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THE CHILD'S FAITH.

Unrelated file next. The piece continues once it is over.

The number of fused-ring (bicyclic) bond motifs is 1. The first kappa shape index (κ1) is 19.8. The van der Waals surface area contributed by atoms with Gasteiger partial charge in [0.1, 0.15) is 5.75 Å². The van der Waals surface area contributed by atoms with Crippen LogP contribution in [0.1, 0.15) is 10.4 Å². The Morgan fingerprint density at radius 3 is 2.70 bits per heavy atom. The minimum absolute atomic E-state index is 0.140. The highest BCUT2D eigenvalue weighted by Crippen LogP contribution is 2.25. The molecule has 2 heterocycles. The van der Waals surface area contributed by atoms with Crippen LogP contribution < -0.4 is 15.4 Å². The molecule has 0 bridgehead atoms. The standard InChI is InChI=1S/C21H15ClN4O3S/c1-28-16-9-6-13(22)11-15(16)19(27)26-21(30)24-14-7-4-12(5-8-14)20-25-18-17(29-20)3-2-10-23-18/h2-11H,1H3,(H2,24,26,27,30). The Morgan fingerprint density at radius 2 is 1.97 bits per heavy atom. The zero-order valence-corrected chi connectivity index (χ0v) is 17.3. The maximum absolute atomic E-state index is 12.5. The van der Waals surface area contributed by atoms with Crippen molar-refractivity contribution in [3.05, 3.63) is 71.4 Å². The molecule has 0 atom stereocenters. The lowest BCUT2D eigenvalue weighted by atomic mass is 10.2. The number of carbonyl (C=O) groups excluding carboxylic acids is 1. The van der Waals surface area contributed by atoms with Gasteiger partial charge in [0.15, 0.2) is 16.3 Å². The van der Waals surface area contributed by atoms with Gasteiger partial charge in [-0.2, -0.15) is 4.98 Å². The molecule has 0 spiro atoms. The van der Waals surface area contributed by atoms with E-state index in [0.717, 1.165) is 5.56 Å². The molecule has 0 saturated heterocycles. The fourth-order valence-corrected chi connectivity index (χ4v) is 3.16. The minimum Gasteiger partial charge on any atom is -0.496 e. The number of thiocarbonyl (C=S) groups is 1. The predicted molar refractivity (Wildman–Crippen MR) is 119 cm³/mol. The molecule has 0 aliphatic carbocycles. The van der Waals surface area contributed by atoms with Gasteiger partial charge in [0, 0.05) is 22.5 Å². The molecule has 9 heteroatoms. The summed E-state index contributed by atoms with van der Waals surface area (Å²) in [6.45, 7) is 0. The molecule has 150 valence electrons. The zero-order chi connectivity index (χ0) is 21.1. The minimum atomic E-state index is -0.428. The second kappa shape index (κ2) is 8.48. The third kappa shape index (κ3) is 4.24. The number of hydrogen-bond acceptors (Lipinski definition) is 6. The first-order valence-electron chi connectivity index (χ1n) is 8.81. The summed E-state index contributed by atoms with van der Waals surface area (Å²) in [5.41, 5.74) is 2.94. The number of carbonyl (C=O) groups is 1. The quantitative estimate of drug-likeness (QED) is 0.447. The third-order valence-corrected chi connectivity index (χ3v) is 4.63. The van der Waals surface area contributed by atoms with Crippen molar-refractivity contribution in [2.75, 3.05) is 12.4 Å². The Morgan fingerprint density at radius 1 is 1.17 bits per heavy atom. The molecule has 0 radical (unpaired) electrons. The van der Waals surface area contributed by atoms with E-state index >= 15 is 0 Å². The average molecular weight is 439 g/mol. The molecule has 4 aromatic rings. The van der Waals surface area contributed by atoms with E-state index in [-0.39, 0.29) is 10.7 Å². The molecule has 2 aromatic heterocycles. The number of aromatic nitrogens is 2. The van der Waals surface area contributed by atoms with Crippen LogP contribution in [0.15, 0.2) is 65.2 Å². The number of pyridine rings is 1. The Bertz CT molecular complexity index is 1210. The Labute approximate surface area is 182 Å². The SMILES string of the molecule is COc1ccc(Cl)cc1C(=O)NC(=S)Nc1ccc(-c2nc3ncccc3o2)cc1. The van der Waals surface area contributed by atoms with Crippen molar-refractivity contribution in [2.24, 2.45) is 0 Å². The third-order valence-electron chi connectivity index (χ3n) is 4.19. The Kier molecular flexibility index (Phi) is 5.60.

O little one, O little one. What joys belong to tlieel Tou bosk cantentfd in the iun; Your fhrtuta are shouts of gleet Tou breathe the air. you ure the sky, Tou wauh the -loud go floating by; Tou count the Mars nor qijtin wtif Nor how thy came to be. O little one. you knefl to pray. Relieving you are hlrawd; Tour faltit you ke ull Ui roust h the day The s-eeiet faith, the host I For you no gropinic in the a loom. No dial of ending at the toml; For )ou no doubling, only room For giaine in your brrast. i. K. Kiaer in Cliirauv Time.-.Ira"i4. BY M. QUAD. coftioht, lfOi. ci c. . lewis. I was serving niy firt and onl.v term of sheriff in an Indiana county when a smart looking. milul arMl man, ho gave the name of Sninles. arrived at the county sent and :ive out that he was looking around for a site for a largo factory, lie was proriiled with letters of recommendation, had the air ,-of a man of lusiu-SH and soon had the two hankers in the town and other business men Interested in his project. His factory was to make a new kind of cloth out of what he called 'Persian hemp." lie had samples of the cloth to show, and it could U; made and sold at 400 er ceut prolit. Samples liini elf would put J.HiO.OOO Into tin enter prise, but he wanted the towu to sub scribe $200,000 additional, so as to make it a home affair. That was a pretty large sum to raise in a town of 8.000 people, and after the first half of It had been subscribed the thing began to drag. Samples was coming and go ing, but making our towu his head quarters, and it was remembered aft erward that several tough looking men called to see him. On the second night of Samples ar rival in our towu a bne borse was stolen from a citizen. During his first week's stay there were more run off. In three weeks'- time 12 of the best horse In our township were taken. Aa sheriff I was not idle for an hour after the first horse was taken. Kven if I was a little green myself as an officer I had two or three constables and dep uties who were old hands at the busi ness. Some of the horses we traced for a few miles, always headed for the Ohio river, but the thieves were slick fellows and covered their tracks so well that not a horse was recovered. My position was an uncomfortable one, as you may guess. I got redhot criti cism from all sides, and, even though I offered large rewards out of my own pocket aud went to the expense of employing a detective for three weeks, a share of the public still insisted that I ought to resign and open a kinder garten for children. One day while I was shivering In my boots aud expecting to hear that the thirteenth horse had 1ocd stolen t. flash of light came to me. Every horse taken had gone south by a cerlalo road. At a certain ixint all trace ltad been lost. Ten miles to the soutii of us was a big hucklelerry swamp of 2,000 acres. It was state land and had only been explored by hunters. It wa a big tangle, full of snakes and wild cats, and berry pickers took good car not to penetrate too far. It flashed ever roe that the stolen horses insteai f being run out of the state, had lieer corralled in this swamp to wait un li the bee and cry was over. Within tw hours I had started for the swamp, ac companied by a constable. By pure Xood luck after a tramp of half a day we came upon a trail showing the hoof prints of horses, and following It to the very center of tie swamp we came upon the whole 12 stolen animals. Feed had been brought to them by an ther trail. It was a fine plant" we uncovered. There were two men to take care of the horses. One of them was a black smith, and fee had a forge and dozen of horseshtes. As the animals were run out the plan was to shoe each one with the shoes reversed and thus de ceive us in case we struck a trail. We made a cautious approach, but in spite of us the two men got away. We scarcely regretted it. however, in view ef the capture of the third one, who had just arrived. It was Mr. Samples, the flax cloth man, the factory man. the man with letters of introduction! Yes. sir. he had arrived to give his subordinates directions, and as he fled with the others he tripped and fell, and we were enabled to overhaul him. He didn't even bluff. We had got him so pat that he couldn't say anything. In his pockets were letters sufficient to convict him' twice over, and his game was up. You know what human nature Is In a small town. I had been maligned , and abused without stint for failing to capture the horse thieves. Now that I bad got all the stolen horses in a bunch, and the boss thief in addition, nothing was too gocd for me. I was called a hero and all that and got a serenade from the band and hail bon fires galore in my honor. The arrest of Samples was a thunderclap, but the public soon got over its astonishment and demanded that he receive the maximum punishment of the law. lie was examined, committed for trial, and I took care to give him the stron gest cell in the county jail. The man gave me no trouble. After recovering his cheek a little he claimed that he won Id !e able to prove his entire inno cence before a Jury, aud he was so cheery and good naturcd that I came to like hi in. He had three months to wait for the circuit court, and he made no move in regard to lawyers or wit nesses until half the time had expired. By that time the public hft4 lost most of its interest in the case. uue samples auuouueeu iu xxir j fliat his sister wo-aid sotm arrtv to see alout getting h!ni a 'awycr ami so forth, and two days la!r she called at the jail. She was a rather quiet l ok Ing woman of about 25. Hioke l'1 a choked voice and wore a veil, and with out questioning her much I led her to Samples' cell and left tlieni alone. It co happened that I had to go into court directly after, and I left it t. a turnkey to let her out. lie did so. aud It was three hours later when I made the diwivery that the two had ex-t-hansi-fl clothes aud tlse woman had been left b-liiud. The turnkey hadn't noticed anylhinu out of the way as the "woman" passed out. I didn't faint away or have a fit or couiniil suicide. I simply tendered my resignation rnd went off on a vacation. I knew my public, ami I knew that, although I had recovered the horses and broken up the gang of thieves, that "sister" business had taken me out of Militlcs forever. She got !KI days in jail as a punishment. I believe, but Samples got clear off and no doubt worked his little game l. advantage In other localities. Flii.K the Blame. The young mun had returned from his wedding trip anil was again at his desk in the oltb"c. It was the day after his return that the junior partner called him to his desk auil said: .-- "Now that you're married, Mr. Quills. I trust yon will be considerate iu your treatment of nie." "I don't quite understand you, sir," exclaimed the young man in surprise. "Oil. it's a little early. I know," ad mitted the Junior partner,. "but there's nothing like taking time by the. fore lock. I supMse you haven't been out late at night yet." "fertainly not, sir." "And it's none of my business If you have. But when you do stay out some night be considerate. Kemember that I have a reputation for fairness and humane treatment of evcrylwidy In this oflice that I would like to retain. Don't tell your wife that you're sorry you're late, but that that slave driver at the office piled work upon you to such an extent that yon had to work right into the night. Don't tell her that the ty rant you work under gave you Is. 5d. for dinner and toldvou that you wouM have to post all the books in the oflice iK'fore leaving for the night. Just iu vent some other excuse, you know." The young man thought the matter over for a minute or two ami then ask ed anxiously: "Well, if I should be late what shall I say'" "Oh. put it on the senior iartner, as I do. He can stand It." I-ondmi An swers. Australia tne Poor Man'a Paradise. The cheapness of living iu Australia is proverbial. 'It is a veritable poor man's paradise. In the butchers' shops you see twopenny and fourpenny tick ets on the meat, and provisions of lo cal product ion are equally inexpensive In the eating houses or coffee shops a great feature of town life there you can get a square meal, consisting of a steak or chop, bread mid butter aud tea. for sixiH-iice. There are no tips for waiters in the antipodes. The co lonials are enormous tea drinkers and on ait average partake of the cheering herb seven times a day. Hoarding houses another prominent feature are rendered almost essential iu a land where the domestic servants command a wage of II a week, with every even ing out a'ni! leave lo practice the piana and keep a bicycle. Newcastle (Knf laud) 'hroiiicle. Urrnaomr Displays. "Apropos of funerals." writes a Lon don correspondent of the Boston Trap script. "I noticed in 11 el born a show case full of strange looking picture-- I'pou iuspectiou tney proved to 1 pho tographs of cadavers laid out in fill' mortuary splendor! Underneath r:i the legeud: "Ecououiy In funerals. Trj our guinea respectable interment One trial only asked.' "Scarcely less grewsome was the dis play of Mr. Smith, surgeon dentist. t few doors beyond. A small showcase inclosed a complacent skull, grinuin;; perhaps to think his dental trials- were over, set witli an iuiHisiug array of pink gummed artificial teeth, at IS shil lings the set. Over the top of the case were painted these alluring words: 'Discolored and decayed teeth iiiadt white and stopped. " Wturlac Out the Brain. A French scientist has determined that the military and naval professions most quickly wear out the brain. Out of 100,000 naval and military men 190 are confirmed lunatics. Next come the liberal professions, artists heading the list, followed closely by lawyers and. more distantly, by doctors, clergy, lit erary men and civil servants. The number of those who go mad is 177 to each 100.000. IKunestic servants and day lalMirers run the professional uien very close, sending 1 "." out of each lOO.ooo tti the asylum. These are fol lowed at a long d is. a nee by mechanics, only 1 a; of whom go mad in each 100. 00O. AjhI the group which is most fa Torn hie to sanity is. contrary to gener al le!ief. that of -o!iimercial men. Thich sends only -12 out of 10O.O00 tc v csylaai.- Antlfine. Antique Fi:rnitm-e Dealer--Did any body call while I was ut? Boy Only one lady. I showed her the table that came over in the May flower and the Lotus XIV writing desk and tTcrythi:iir. but she didn't seem to be s.-it?sdVd. She said she couldn't Ihid any worm holes in any .'. Viu. She said thvy weren't old enough "Hum! So you In her go. did yon 7" "Y-e-. but siic'll l.e Lack. I told her that if slieM i-mie in this aftcrnoor you'd show her a folding lx-d that came over in tli arb "--Ksehatige. I I I II I I I I I I I I I I I I I I I I I I I I I MARKETS. i 1 1 1 1 1 1 1 1 1 1 1 1 1 1 1 1 1 1 1 1 1 n- Today's quotations on the New York stock exchange. Liverpool cotton the New York board of trade, and the El Paso Mining exchange, as given below, are as received over pri vate wire at the El Paso Stock and Mining exchange, Sheldon hotel block, Oregon street: STOCKS (New York.l t open Close American Sugar Ill 140 American Steel & Wire 38 38 Atchison Pfd 93 92 Chicago Gas 105T8 104?8 Louiville & Nashville 95 954 Federal Steel .. 43 43 Manhattan 120V4 121 Mexican Central 19 21 Misosuri Pacific 92 93 Northern Pacific . 83 83 Tenn. Coal & Iron 54 55 V SILVER. Silver in New York 60?. Mexican money in El Paso 49 50. Note. Mexican Central advanced nine points in thirty days. This stock is predicted to be $30 by April 1. C. P. Bond, special financial corres pondent for the Boston Journal, spent a few hours in El Paso last night on his return from a tour of Mexico. While in the republic he visited all the leading mining and railroad prop erties, which have sold securities in the east, and will visit many in the United S-ates before he returns east. His work is to report on all the large prop erties in the west and to expose such illegitimate schemes as he finds. He left last night for Albuquerque from where he will go to California. TAPPING THE SUN'S P$WER. Prorrna br Wblrh Old Sol's Eotrgr tan Be I lllixt-fl for I'oircr, The problem of tapping the giant strength of the sun. of controlling some portion of the power and heat so freely given to man. has been passed from the ancients 10 the moderns through the hands of the greatest men of learn ing of all times without any adequate solution until the dawn of the twenti eth century. The Oreelan Archimedes, the Kdisoii of his day. was perhaps the first to handle the question and to set it traveling down the centuries. Erics son, the American, and Mouchout. the French man. were among the last to seek the solution, and both succeeded In making the sun operate small mo tors. Nothing more was done until Dr. William t'alver of Washington invent ed the pan heliometer and can now control a greater degree of heat than man ever operated liefore. The fiercest degree of heat that any one has hitherto ltoon able to make is the .Oiki degrees that has been regis tered in the electric are. Dr. Calver is able to generate 24.00O degrees of heat. Of this lie is able to control 10.000 de grees with absolute safety, while he la at present at work constructing an ap paratus which will easily give him the mastery over the full amount of heal that he generates. With his invention. . which briefly consists of an arrangement of mirrors to reflect the sun's rays upon a focus ing siot. Dr. Calver could burn down a rocky mountain and reduce It to a level plane without as much as lighting a match. Bnssian Iron of the kind so unburnable that it extinguishes the fire In the fiercest furnaces melts under the hent. at his control as a wax match Is melted by the flame. Tough silver coins or stout glass tumblers become In a moment running liquid in the heat of the focused rays, while with his ap paratus he will perforate a soaking wet plank of wood with a dozen boles in as many seconds. Pearson's Magazine. But our population is growing at the rate of 13.000.000 every ten years, so that the American babies of today, when they arrive at adult age. will sec an American nation numbering 102, 000.000 people. New Tork World. ransitjw't'isna.TOw SIERRA MADRE LINE j. s. M. & P. Ky.) El s. Tm., to Culs Gran ifes, Chla., Mtx Distance 1SI Mile9 U-eoa fc capltaMrt and L'rospv:i .r the mo rcuQurcerui lua tDTittn-: section 01 Mexico. Oonvonli Btto nnerlCAD and Metloto market n. LEADING 1HDDSTKIE.8: Mloti.it buiubwr'nn, sioc Kal.tlnii. r&rm InR nnd Rru!l Qrowint. Maznlfcent opHtil"ttn ht-o lines The policy of the nlerra Mad re Line la to encourage ai. J foeter In every conttMdt manner all legitimate Industries In Its territory. calcu lated to promtrce the welfare of the country. Correspondence solicited. J ma. V. Kamscy, Oeaeral Manager. J. T. Logan. Gen. Traffic At.. El Paso. Tszas. and Ciudad Jotm, . ! a Vfji i . . . I AYilLCI3 i .$ tt'es usa the luxurious Ssrviro of ho Jj- t Qaeen & Crescent Roule liio &hort L.V.e to the CASt AVQ Nouru. V v .-1 TunouaH slczpcrs . . ty 5 Siireveport to Ch jttanoorja. j PULLMAN liUFrCT E'.CtPetlS New Oi S'jans lo New Yorfc, Cnciun.-t i am! St. Loo's. j i T M HUNT. GEO. H. SMITH. S A T....M.ct. - D4L.A3, t: t. m:wuns, (a: inniiiniiiiniinim ! PIANOS Pianos, $195 Pianos, 225 Pianos, 375 Pianos, 400 Pianos, 450 I Pianos in any style ofx finish. J Pianosatthe Piano House? w.g.walz f Company. iiiiiiiiiiiiiiiiiiiin If You want to find a mo . don't see him oc tfc treats, go to the . . Gem; Billiard Rooms The . . : . Gentlemen's Resort. . . For the NorthMdEast, Memphis or St.Louis la Pullman Boffet Sleeping Cars This is the Short and Quick Line And Hours are Saved Rl rorchasiag Year Tickets vis this Eeot For farther information, apply to Ticks Agents of Connecting Lines, or to J. C. Lewis, Traveling Piss'r Afjctt. Austin, Tea t f. THWSSEM. . r. and T. I.. ST. LftMS Through Train Service BETWEEN EL PASO and CAPITAN El Paso & Northeastern Railway Co. AND ilamogordo & Sacramento M'nt'n By. Ct WHITE OAKS ROUTE. TIME TABLE NO. e. (Mountain Tlmei Train Lieares El Paso 10:30 . a Arrives Alamogordo 2:35 p. n Arrives Oepltan 3:(K o. a Train Leaves Capita d 8:00 a. a Arrives Alaraofordo 12:20 p. tx Arrives El Paso 5:00 p. rr (Daily Except Huadayl Stage Connections. ey and Ban Andreas mining region. at Oarrlsosa For White Oaks. Jloanlia. Aalllnaa and surrounding country at Walnut For Noftal. J ray, Lincoln. Kichardson. Kuldcso bonlto country. tTnr Inform.!' t ... . . . eall oo or write .o A. 8 UKEIU S n'lsupt A Traffic Mgr., AlamoRordo. N. H. ALEXANDER as-t Oen'l.F. & P. Agt.. Alamogordo The Pecos System Pecoe Valley & Northeastern Ity Co., Pecoe & Northern Texas Ry. Co.. Pecoe Rive- R. R. Co. Entirely North of the Quarantine Line A NEW ROAD OPP'IIfTO A NK1 COUNTPT. New Towns! New Opportunities! Stations from Roswell east are within thirty to thirty-five hours of Kansas feed lots and no need of unloading stock in transit. Shipping stations on the line la per fect order. Portales. Bovlna, Here ford and Canyon City can accommo date with feed and water b.OOO to 10.000 head of catle each. Bona-fide setlers wanted. Every ef fort will be made by the railway tc assist them. An abundance of water! Rich so.' Cheap lands! Quick transportation and fair, honest rates. For particulars as to the various open ings in the Pecos Valley and it neighborhood, address D. H. NICHOL&. Gen. Manager, or E. W. MARTINDELL. O. P. A P. A., Roswell. N. M. Amarillo. Tex. ,wnijr FIRE SALE HOTEL PIERSON FURNITURE. Solid Oak Sets, 3 pieces - $16.00 " Waedrobes . . 6.00 " Box Seat Chairs . 1.50 And other articles at less than one-half their worth. Sale at 317 St. Louis Street, in D. R. Francis Building The Best Nothing Superior to the "Sunset-Central Special'' or Pull man Standard and Excursion Sleeping Car Ser-. vice, operated via Sunset Route and its Con nections between all Points North, East, outheast and West A O S T I A IX L" I 1 A TT X f "T" nor I ioixCi nuun 1 S. F. B. MORSE. Pass. Traf. Mgr.. Houston, Texas. TAKE tff Cannon Ball Tut Leave Bl Paso Daily 6:50 A. M.f Oty Time. Solid; Vestibule Train Throoghoot. Latest Pattern Pullman Buffet Sleepers. Handsome New Chair Cars Seats Fret Direct Connection. Made for All Points in the Northeast and Ooutl t. For descriptive pamphlet, or any w. r. iram, No Trouble To Answer Questions-" -A Q LANCE AT TTi r? Tkt i n OP B n r iYI rK r ICAN CENTRAL. RY. reaches all of th land of Mexico traversed 'n its entirety b - Mexican Gen tr.il Ry offers most desirable resorts for the summer (aa well ae i winter) notablj Guadalajara, Lake Chapala, Agruascallentes, which are hlph and . Jr where every day in the year is pleasant and every nirbt oo Sunshine and Strawberries Every Day in the Yearv for rates aad other Information, apyiy n. B. J, KUHN, Commercial Arcnt- F.i Pa.. tBi Atlanta & New Orlean Short Line. 4tlanta & West Poim RAILROAD COMPANY. - AND- EH Western Ry. of Ala THE iilORTEST LINE BETWEEN ATLANTA AND NFW ORLEANS. Operate Magnificent Vestibuled Trains Between Atlanta and Montgomery. Mobile and N w Orleans, at which latter point close and direct connee tions are made for ALL TEXAS, MEXICO AND CALIFORNIA POINTS. In Addition to This Excellent Through Train and Car Service These railroads offer most favorable accommodations and inducements to their patrons and residents along their line. Any one contemplating a change of home can find no location more at tractive nor more conducive to pros perity than is to be found on the line of these roads. "THE HEART OF THE SOUTH. A beautifully illustrated book giving detailed information s to the induce ments and attractions along these lines, can be had upon application to the undersigned, who will take pleas ure in giving all desired information. B. P. WYLY. Jr., R. E. LUTZ. G. P. & T. A.. Traffic Mgr.. Atlanta. Ga. Montgomery. Ala. CHAS. A. WICKERSHAM, Pres. and Gen I. Mgr Atlanta, Ga. Have you anyhting to exchange? Say so in The HeraH's POPULAR WANTS. PACIFIC SERVICE IN THE SOUTH f rr r- m. w.mm . . . o run tlt I lUULAKo L. J. PARKS. G. P. T. A.. Houston. T 99 TRAIN and save TIME further information call on, or address B. W. ODKT1S. a. r. a., oauaa. MJEXIOO will show yon that the M Important points of Mexico. The tabl There is Something to See Along the The Only Scenic Doutc North and The Quick md Most Comfortable way to the Mississippi or ' ' Missouri Rivers and beyond. RAILROAD RESTAURANT AND CAFE CAR SERVICE UNEQUALED IN AMERICA. THE LINE TO THE LAND OF Lead and Zinc. Write to Room No. 726 Century Building, St. Louis, for one of our illustrated pamphlets, entitled "The Top of the Oxarks." feathers and Fins on the Frisco. "Fruit Fannin Alon the Frisco.' " The Ozark Uplift." "There is Something to See Along the Frisco Line." The most comprehensive railroad literature for the home-seeker, in vestor or traveler ever distributed gratuitously. OFFICES: 259 Main Street, ... Dallas. 102 W.CommerceSt., San Antonio.